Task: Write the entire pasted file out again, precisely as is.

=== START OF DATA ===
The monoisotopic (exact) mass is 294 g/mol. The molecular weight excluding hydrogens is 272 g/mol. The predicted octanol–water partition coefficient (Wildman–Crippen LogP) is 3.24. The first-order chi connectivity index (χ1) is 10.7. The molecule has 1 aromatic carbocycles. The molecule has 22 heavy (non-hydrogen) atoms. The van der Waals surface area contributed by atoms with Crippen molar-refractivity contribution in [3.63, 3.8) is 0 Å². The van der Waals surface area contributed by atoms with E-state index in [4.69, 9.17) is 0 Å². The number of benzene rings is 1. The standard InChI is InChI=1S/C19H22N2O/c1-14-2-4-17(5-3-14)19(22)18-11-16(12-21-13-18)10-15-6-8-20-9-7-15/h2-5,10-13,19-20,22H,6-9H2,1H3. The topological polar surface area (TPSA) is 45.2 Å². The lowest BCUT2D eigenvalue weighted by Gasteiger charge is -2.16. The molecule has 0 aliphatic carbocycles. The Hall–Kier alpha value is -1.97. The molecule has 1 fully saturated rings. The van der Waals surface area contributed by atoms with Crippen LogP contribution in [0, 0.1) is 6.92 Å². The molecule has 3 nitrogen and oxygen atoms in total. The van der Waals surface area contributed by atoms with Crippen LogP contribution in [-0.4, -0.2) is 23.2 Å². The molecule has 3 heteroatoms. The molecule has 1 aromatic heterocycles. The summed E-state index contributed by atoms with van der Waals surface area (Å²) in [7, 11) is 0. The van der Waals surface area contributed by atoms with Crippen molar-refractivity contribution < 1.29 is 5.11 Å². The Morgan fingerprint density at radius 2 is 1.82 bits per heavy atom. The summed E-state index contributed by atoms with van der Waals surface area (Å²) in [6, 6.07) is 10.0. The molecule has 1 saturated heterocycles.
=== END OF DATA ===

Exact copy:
The monoisotopic (exact) mass is 294 g/mol. The molecular weight excluding hydrogens is 272 g/mol. The predicted octanol–water partition coefficient (Wildman–Crippen LogP) is 3.24. The first-order chi connectivity index (χ1) is 10.7. The molecule has 1 aromatic carbocycles. The molecule has 22 heavy (non-hydrogen) atoms. The van der Waals surface area contributed by atoms with Crippen molar-refractivity contribution in [3.63, 3.8) is 0 Å². The van der Waals surface area contributed by atoms with E-state index in [4.69, 9.17) is 0 Å². The number of benzene rings is 1. The standard InChI is InChI=1S/C19H22N2O/c1-14-2-4-17(5-3-14)19(22)18-11-16(12-21-13-18)10-15-6-8-20-9-7-15/h2-5,10-13,19-20,22H,6-9H2,1H3. The topological polar surface area (TPSA) is 45.2 Å². The lowest BCUT2D eigenvalue weighted by Gasteiger charge is -2.16. The molecule has 0 aliphatic carbocycles. The Hall–Kier alpha value is -1.97. The molecule has 1 fully saturated rings. The van der Waals surface area contributed by atoms with Crippen LogP contribution in [0, 0.1) is 6.92 Å². The molecule has 3 nitrogen and oxygen atoms in total. The van der Waals surface area contributed by atoms with Crippen LogP contribution in [-0.4, -0.2) is 23.2 Å². The molecule has 3 heteroatoms. The molecule has 1 aromatic heterocycles. The summed E-state index contributed by atoms with van der Waals surface area (Å²) in [7, 11) is 0. The van der Waals surface area contributed by atoms with Crippen molar-refractivity contribution < 1.29 is 5.11 Å². The Morgan fingerprint density at radius 2 is 1.82 bits per heavy atom. The summed E-state index contributed by atoms with van der Waals surface area (Å²) in [6, 6.07) is 10.0. The molecule has 1 saturated heterocycles.